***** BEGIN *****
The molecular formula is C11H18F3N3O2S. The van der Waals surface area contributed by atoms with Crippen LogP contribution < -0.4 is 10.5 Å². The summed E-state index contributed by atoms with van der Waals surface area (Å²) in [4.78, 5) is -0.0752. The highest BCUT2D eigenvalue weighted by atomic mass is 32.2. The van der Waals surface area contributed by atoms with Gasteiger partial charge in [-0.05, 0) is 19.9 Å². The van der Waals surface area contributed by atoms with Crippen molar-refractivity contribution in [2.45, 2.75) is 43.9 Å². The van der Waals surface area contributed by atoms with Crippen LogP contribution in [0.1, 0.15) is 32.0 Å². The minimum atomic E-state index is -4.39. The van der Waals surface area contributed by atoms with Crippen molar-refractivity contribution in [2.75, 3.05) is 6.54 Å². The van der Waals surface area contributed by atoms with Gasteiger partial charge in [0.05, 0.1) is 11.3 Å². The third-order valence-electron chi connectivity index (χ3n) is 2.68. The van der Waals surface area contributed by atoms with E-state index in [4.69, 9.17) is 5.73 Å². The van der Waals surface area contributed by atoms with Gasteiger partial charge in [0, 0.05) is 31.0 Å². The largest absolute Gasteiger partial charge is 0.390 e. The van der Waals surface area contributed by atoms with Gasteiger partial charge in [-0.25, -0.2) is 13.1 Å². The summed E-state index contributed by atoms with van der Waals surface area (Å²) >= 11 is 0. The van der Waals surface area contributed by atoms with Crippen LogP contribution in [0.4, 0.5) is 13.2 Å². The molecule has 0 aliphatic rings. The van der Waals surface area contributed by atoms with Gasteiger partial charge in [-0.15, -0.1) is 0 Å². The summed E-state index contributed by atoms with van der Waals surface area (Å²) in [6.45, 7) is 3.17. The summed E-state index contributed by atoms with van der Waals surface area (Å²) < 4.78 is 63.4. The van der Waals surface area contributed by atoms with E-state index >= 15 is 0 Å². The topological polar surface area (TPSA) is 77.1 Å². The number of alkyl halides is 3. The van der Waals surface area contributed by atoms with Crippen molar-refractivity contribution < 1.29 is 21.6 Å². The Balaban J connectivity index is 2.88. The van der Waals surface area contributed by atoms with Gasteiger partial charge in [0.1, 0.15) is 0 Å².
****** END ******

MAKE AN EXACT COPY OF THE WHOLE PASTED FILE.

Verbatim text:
The molecular formula is C11H18F3N3O2S. The van der Waals surface area contributed by atoms with Crippen LogP contribution < -0.4 is 10.5 Å². The summed E-state index contributed by atoms with van der Waals surface area (Å²) in [4.78, 5) is -0.0752. The highest BCUT2D eigenvalue weighted by atomic mass is 32.2. The van der Waals surface area contributed by atoms with Gasteiger partial charge in [-0.05, 0) is 19.9 Å². The van der Waals surface area contributed by atoms with Crippen molar-refractivity contribution in [2.45, 2.75) is 43.9 Å². The van der Waals surface area contributed by atoms with Crippen LogP contribution in [0.1, 0.15) is 32.0 Å². The minimum atomic E-state index is -4.39. The van der Waals surface area contributed by atoms with Crippen molar-refractivity contribution in [2.75, 3.05) is 6.54 Å². The van der Waals surface area contributed by atoms with Gasteiger partial charge in [0.05, 0.1) is 11.3 Å². The third-order valence-electron chi connectivity index (χ3n) is 2.68. The van der Waals surface area contributed by atoms with E-state index in [4.69, 9.17) is 5.73 Å². The van der Waals surface area contributed by atoms with Gasteiger partial charge in [0, 0.05) is 31.0 Å². The largest absolute Gasteiger partial charge is 0.390 e. The van der Waals surface area contributed by atoms with Gasteiger partial charge in [-0.25, -0.2) is 13.1 Å². The summed E-state index contributed by atoms with van der Waals surface area (Å²) >= 11 is 0. The van der Waals surface area contributed by atoms with Crippen LogP contribution in [0.4, 0.5) is 13.2 Å². The molecule has 0 aliphatic rings. The van der Waals surface area contributed by atoms with Gasteiger partial charge in [-0.15, -0.1) is 0 Å². The summed E-state index contributed by atoms with van der Waals surface area (Å²) in [6.45, 7) is 3.17. The summed E-state index contributed by atoms with van der Waals surface area (Å²) < 4.78 is 63.4. The van der Waals surface area contributed by atoms with E-state index >= 15 is 0 Å². The topological polar surface area (TPSA) is 77.1 Å². The number of alkyl halides is 3. The van der Waals surface area contributed by atoms with Crippen molar-refractivity contribution < 1.29 is 21.6 Å². The Balaban J connectivity index is 2.88. The van der Waals surface area contributed by atoms with Gasteiger partial charge in [0.1, 0.15) is 0 Å².